Americans spend hours and hours preparing their taxes. We shouldn’t have to.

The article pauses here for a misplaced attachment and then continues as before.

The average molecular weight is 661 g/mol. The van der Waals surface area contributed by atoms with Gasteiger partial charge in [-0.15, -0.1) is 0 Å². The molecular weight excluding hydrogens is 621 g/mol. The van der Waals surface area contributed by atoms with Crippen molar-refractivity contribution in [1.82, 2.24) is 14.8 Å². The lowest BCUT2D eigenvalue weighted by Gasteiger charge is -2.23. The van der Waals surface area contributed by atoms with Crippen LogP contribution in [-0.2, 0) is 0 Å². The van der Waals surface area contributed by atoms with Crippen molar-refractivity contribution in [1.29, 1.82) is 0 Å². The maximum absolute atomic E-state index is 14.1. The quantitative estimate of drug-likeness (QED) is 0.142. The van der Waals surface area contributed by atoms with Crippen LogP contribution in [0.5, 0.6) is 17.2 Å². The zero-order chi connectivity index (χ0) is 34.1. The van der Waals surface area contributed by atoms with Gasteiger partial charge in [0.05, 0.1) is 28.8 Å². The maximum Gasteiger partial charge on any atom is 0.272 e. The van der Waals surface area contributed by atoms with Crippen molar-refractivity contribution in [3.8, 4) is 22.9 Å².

Some have cited the tax code’s complexity as part of the reason for their opposition to pre-filled tax returns. “The impact of greater taxpayer disengagement from their own personal finances is not an inconsequential consideration as a matter of national economic policy,” Paul Weinstein Jr. of the Progressive Policy Institute, a centrist Democratic think tank, wrote last year. But some arguments against IRS-prepared returns are more of a stretch, such as when former senator Bob Kerrey wrapped himself in the mantle of “financial literacy” to pan the idea. “Calculating how much we owe in taxes is an unpleasant activity, but it is also central to understanding our personal financial situation and planning our financial futures,” he wrote in 2013.